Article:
These steps cover the most important compiler switches that apply to all C++ applications.
Additional compiler switches are recommended for applications that use OpenMP* or
Intel® oneAPI Threading Building Blocks
for threading. See the Compiler Switches for Performance Analysis on Windows* Targets topic for more information.
Once you have the debug information, make sure to set the Search Directories to point
VTune
Profiler
to the PDB and source files.

Prepare a C++ Application on Linux

To fulfill the recommendations on Linux, you will need these compiler flags:
-O2 -g
  • The
    -O2
    flag enables compiler optimizations that favor speed.
    The
    -O2
    flag is a recommendation to ensure you are profiling the Release version of your application with optimizations that favor speed enabled. If the production use of your application calls for a different optimization level, use your required level. The key idea is to profile your application when it is compiled as close to production use as possible.
  • The
    -g
    flag enables generation of debug information.
    On Linux,
    VTune
    Profiler
    requires debug information in the DWARF format to enable source and call stack analysis.
    The
    -g
    option usually produces debugging information in the DWARF format. If you are having trouble generating debug information in the DWARF format, see Debug Information for Linux Binaries.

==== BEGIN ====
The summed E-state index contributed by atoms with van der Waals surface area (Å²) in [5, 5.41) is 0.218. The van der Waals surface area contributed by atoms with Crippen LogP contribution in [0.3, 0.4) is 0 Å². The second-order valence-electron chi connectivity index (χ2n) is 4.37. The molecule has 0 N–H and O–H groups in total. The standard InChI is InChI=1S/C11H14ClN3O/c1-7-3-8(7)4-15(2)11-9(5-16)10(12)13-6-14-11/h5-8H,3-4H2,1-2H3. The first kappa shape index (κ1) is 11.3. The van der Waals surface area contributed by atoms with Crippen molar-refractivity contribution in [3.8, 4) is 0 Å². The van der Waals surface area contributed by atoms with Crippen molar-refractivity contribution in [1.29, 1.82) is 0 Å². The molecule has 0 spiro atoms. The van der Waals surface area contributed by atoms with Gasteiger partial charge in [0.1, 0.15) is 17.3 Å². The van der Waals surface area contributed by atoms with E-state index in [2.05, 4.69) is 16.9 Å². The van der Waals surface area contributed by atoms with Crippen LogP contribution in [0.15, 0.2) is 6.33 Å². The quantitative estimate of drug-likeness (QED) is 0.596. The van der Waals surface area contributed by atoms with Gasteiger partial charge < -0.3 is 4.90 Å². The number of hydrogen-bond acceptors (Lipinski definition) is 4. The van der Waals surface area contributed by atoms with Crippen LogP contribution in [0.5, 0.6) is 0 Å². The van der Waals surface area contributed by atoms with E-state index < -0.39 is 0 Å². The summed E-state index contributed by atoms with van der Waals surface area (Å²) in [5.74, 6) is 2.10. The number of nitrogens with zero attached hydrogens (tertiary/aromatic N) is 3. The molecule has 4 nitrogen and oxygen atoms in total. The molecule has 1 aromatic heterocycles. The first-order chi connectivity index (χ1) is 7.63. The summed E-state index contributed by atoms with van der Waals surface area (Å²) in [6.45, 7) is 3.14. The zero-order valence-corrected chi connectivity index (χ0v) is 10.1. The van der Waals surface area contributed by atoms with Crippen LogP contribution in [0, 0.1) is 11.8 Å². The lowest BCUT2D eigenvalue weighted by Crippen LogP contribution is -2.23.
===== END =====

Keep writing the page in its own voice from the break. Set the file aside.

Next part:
These steps cover the most important compiler switches that apply to all C++ applications.
Additional compiler switches are recommended for applications that use OpenMP* or
Intel® oneAPI Threading Building Blocks
for threading. See the Compiler Switches for Performance Analysis on Linux* Targets topic for more information.
Once you have the debug information, make sure to set the Search Directories to point
VTune
Profiler
to the binary and source files.

Prepare a DPC++ Application

Same basic recommendations apply to DPC++ applications.
Additionally, add these flags to enable functionality specific to accelerators:
This Flag
Does This
-gline-tables-only
-fdebug-info-for-profiling
Enable generating debug information for GPU analysis of a DPC++ application.
-Xsprofile
Enable source-level mapping of performance data for CPU/FPGA Interaction analysis.

(Optional) Instrument Your Code

VTune
Profiler
also offers the Instrumentation and Tracing Technology API (ITT API) for C++ and Fortran, which enables you to:
  • generate and collect trace data for your application
  • mark logical sections—such as a multi-step data loading process—of your code and see them in
    VTune
    Profiler
  • finely balance overhead and amount of trace data
  • when necessary, eliminate all ITT API calls at compile time with a single macro, thus getting zero overhead
See the Instrumentation and Tracing Technology API section for details on configuration and usage.

Product and Performance Information

1

Performance varies by use, configuration and other factors. Learn more at www.Intel.com/PerformanceIndex.